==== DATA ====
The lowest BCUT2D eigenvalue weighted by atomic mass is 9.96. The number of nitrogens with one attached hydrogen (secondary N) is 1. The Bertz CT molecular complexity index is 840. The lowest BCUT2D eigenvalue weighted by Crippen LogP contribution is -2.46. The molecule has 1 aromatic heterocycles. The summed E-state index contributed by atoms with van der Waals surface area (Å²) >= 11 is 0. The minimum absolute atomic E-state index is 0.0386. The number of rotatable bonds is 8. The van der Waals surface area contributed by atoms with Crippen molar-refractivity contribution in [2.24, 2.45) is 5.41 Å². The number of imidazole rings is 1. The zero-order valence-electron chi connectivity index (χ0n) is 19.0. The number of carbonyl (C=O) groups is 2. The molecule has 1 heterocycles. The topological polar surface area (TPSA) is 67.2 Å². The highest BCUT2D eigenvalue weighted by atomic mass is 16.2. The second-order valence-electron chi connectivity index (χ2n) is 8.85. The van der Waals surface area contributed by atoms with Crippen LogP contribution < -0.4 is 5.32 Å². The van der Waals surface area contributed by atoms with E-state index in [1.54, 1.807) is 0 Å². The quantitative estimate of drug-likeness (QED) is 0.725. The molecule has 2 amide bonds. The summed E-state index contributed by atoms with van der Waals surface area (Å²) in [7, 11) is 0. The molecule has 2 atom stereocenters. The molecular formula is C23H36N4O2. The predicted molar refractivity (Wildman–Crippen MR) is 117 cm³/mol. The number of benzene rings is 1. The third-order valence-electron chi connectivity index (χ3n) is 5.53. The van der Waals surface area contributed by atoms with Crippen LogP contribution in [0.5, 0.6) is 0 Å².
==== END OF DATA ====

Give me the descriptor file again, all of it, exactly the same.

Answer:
The lowest BCUT2D eigenvalue weighted by atomic mass is 9.96. The number of nitrogens with one attached hydrogen (secondary N) is 1. The Bertz CT molecular complexity index is 840. The lowest BCUT2D eigenvalue weighted by Crippen LogP contribution is -2.46. The molecule has 1 aromatic heterocycles. The summed E-state index contributed by atoms with van der Waals surface area (Å²) >= 11 is 0. The minimum absolute atomic E-state index is 0.0386. The number of rotatable bonds is 8. The van der Waals surface area contributed by atoms with Crippen molar-refractivity contribution in [2.24, 2.45) is 5.41 Å². The number of imidazole rings is 1. The zero-order valence-electron chi connectivity index (χ0n) is 19.0. The number of carbonyl (C=O) groups is 2. The molecule has 1 heterocycles. The topological polar surface area (TPSA) is 67.2 Å². The highest BCUT2D eigenvalue weighted by atomic mass is 16.2. The second-order valence-electron chi connectivity index (χ2n) is 8.85. The van der Waals surface area contributed by atoms with Crippen LogP contribution < -0.4 is 5.32 Å². The van der Waals surface area contributed by atoms with E-state index in [1.54, 1.807) is 0 Å². The quantitative estimate of drug-likeness (QED) is 0.725. The molecule has 2 amide bonds. The summed E-state index contributed by atoms with van der Waals surface area (Å²) in [7, 11) is 0. The molecule has 2 atom stereocenters. The molecular formula is C23H36N4O2. The predicted molar refractivity (Wildman–Crippen MR) is 117 cm³/mol. The number of benzene rings is 1. The third-order valence-electron chi connectivity index (χ3n) is 5.53. The van der Waals surface area contributed by atoms with Crippen LogP contribution in [0.5, 0.6) is 0 Å².